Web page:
This Grant project was completed in 2021 .We continue to showcase this project’s outcomes on our website because we are proud of the impact it has made and continues to have. While this grant project has been archived, we think you might be interested to read on….
The challenge here was to engage young people and the local community in the local heritage of footpaths in the small-Cycladic islands Sikinos, Thirasia and Donoussa. Like in so many places in the Cyclades, the restoration and preservation of local footways is not a priority, even though they are a key part of local identity and, crucially, the road towards sustainable tourism practices.
In response to this challenge, we partnered with SciCo to launch a new project: Citizen Science in the remote Cyclades: Local paths to change. This project took place in the islands of Sikinos, Thirasia and Donoussa.
The project involved high school students creating a mobile app to map local paths and points of interest on the two islands. Hikers on these paths contribute to data collection by inputting their findings in the app as they walk the trails. Through this Citizen Science project, people themselves were able to get closer to organised research and data collection on a voluntary basis.
What does the project deliver in practice?
Through this project, students were given the opportunity to get involved with STEM Education. They were trained in gathering information about island trails and in developing an app through MIT’s AppInventor. SciCo teachers visited the islands in order to provide both students and teachers with the necessary technical support.
The project also included:
Fieldwork– Hiking on the islands involving students, teachers, educational participants in order to determine the routes of the app.
Identification of points of interest – which were included in the application, such as antiquities, churches, natural resources, etc.
Sign-making – for the selected points of interest (Island Gems), which were also added to the application.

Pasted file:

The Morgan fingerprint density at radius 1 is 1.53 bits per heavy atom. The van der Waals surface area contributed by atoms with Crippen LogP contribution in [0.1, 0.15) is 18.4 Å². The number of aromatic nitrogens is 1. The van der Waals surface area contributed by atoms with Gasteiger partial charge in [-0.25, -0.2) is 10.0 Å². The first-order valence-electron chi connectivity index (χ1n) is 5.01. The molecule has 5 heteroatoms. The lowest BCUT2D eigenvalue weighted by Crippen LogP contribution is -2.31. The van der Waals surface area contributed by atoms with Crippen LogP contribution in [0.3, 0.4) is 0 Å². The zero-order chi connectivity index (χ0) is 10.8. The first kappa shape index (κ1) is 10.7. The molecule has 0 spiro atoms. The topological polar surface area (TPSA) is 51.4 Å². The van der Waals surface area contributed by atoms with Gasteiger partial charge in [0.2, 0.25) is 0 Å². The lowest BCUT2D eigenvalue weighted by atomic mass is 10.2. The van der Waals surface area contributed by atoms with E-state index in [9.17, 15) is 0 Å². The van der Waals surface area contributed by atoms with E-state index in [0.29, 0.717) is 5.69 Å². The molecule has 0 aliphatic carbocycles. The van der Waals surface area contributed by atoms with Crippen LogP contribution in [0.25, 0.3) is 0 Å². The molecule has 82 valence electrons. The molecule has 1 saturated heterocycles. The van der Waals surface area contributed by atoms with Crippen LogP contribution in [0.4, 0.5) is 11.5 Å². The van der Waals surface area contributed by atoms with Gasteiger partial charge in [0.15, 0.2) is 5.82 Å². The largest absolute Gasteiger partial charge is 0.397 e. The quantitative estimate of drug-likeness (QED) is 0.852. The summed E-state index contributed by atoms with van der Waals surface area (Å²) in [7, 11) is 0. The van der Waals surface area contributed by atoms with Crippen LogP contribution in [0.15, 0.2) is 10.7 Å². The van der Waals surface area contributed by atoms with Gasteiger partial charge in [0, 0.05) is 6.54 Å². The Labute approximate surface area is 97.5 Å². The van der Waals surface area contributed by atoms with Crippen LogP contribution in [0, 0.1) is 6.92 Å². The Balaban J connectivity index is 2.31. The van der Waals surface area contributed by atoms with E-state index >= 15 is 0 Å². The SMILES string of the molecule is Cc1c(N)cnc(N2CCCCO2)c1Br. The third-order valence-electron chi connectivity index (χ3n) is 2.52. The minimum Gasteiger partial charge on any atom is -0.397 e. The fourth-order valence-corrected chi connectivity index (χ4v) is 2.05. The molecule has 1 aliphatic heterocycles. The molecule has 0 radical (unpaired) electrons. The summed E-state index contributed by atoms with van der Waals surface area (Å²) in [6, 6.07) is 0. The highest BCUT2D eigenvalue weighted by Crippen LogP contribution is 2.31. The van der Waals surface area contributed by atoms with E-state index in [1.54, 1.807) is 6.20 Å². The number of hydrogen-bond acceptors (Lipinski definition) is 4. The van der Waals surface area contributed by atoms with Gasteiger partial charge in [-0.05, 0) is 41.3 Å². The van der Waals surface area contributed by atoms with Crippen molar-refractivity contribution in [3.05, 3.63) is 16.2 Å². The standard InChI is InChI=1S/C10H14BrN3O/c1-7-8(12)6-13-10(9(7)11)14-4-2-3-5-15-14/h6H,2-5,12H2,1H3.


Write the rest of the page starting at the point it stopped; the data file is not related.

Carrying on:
Throughout the program, the wider community was also actively involved in providing information for the app and in promoting it when it was released. Now, the app is used by visitors who can send in data and photos in “real-time”.
The last impact of this project will be the ability to use this data collection to ensure that the necessary actions are being made, such as cleaning up trash, changing signs, etc. Another important result is the observation of biodiversity, i.e. the flora and fauna of a specific geographical location and time.
A bit about the organisation
‘SciCo (Science Communication) is a non-profit organisation, focusing on scientific engagement and empowerment, through innovative, interactive, and entertaining means. It was founded in 2008, and consists of scientists, academics, educators, artists, and people with an interest in everyday science. Today, it operates as a social enterprise.
Through numerous high-impact outreach activities, such as science festivals, digital platforms, and workshops, SciCo has reached more than 400.000 people all over Greece. It has also reached audiences outside Greece by expanding some of its own projects internationally and by participating in EU Programs and Networks.’ – SciCo official website.